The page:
In 1977, Congress enacted the Fair Debt Collection Practices Act (FDCPA) in an effort to provide injured consumers with uniform protection against the systematically abusive practices of the debt collection industry. The FDCPA created a private right of action for victims to sue; however, an individual who wishes to bring a private suit under the FDCPA must do so “within one year from the date on which the violation occurs.” The effectiveness of this private right of action has been unsettled due to the circuit split over the meaning of this provision.
For many FDCPA violations, the debt collector might engage in the violative conduct several days, weeks, months, or even years before that conduct actually harms the consumer. Thus, the principal disagreement focuses on when the “violation occurs”: Does it occur when the debt collector engages in the proscribed conduct, or does it occur when that conduct actually harms the consumer? Moreover, if the violation occurs when the debt collector engages in the proscribed act, can a “discovery rule” apply to delay the running of the statute of limitations until the consumer finds out about the violation? This Note explores the various analyses circuit courts apply to determine the date on which an FDCPA violation occurs.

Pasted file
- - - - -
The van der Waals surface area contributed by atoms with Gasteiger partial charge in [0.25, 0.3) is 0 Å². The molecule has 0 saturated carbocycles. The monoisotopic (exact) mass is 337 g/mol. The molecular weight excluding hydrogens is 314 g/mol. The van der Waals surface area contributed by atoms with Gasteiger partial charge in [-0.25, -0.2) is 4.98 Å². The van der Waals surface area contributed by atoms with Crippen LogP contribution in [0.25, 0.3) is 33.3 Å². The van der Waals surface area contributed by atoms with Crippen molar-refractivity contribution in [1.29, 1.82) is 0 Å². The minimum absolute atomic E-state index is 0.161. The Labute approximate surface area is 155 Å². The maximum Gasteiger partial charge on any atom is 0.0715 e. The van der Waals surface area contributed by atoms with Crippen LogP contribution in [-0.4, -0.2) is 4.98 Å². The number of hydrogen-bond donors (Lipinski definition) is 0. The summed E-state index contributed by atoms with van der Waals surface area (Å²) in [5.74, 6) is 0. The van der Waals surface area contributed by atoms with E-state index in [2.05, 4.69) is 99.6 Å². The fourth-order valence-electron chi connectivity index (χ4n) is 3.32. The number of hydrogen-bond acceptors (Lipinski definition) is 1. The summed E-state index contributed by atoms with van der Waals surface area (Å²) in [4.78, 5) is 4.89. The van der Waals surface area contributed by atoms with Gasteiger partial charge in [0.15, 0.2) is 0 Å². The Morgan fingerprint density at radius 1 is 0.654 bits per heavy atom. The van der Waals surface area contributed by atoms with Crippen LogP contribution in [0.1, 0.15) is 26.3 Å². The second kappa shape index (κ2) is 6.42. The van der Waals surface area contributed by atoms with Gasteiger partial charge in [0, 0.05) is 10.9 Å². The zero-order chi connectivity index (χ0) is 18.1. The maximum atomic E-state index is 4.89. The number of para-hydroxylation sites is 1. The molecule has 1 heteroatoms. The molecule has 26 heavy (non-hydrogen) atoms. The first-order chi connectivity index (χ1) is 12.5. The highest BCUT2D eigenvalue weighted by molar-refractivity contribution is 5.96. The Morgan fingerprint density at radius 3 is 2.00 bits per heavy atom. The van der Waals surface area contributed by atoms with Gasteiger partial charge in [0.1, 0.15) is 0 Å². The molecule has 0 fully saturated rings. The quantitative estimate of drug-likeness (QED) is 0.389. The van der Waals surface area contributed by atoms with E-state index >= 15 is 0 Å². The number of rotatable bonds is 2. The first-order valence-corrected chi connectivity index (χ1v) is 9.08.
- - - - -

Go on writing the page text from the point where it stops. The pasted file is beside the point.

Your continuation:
Unless federal courts adopt a uniform analysis to determine when an FDCPA violation occurs for the purpose of triggering the running of the statute of limitations, injured consumers will continue to receive inconsistent protection under the statute. This Note argues that in order to promote the FDCPA’s remedial nature, federal courts should adopt the following guidelines to determine the date on which an FDCPA violation occurs: (1) a violation occurs, and a cause of action accrues, when a consumer suffers the kind of harm for which Congress intended to provide a private damages remedy; and (2) where a debt collector fraudulently conceals his or her violative conduct from an injured consumer, the equitable tolling doctrine should apply to toll the running of the FDCPA’s statute of limitations for the duration of the concealment.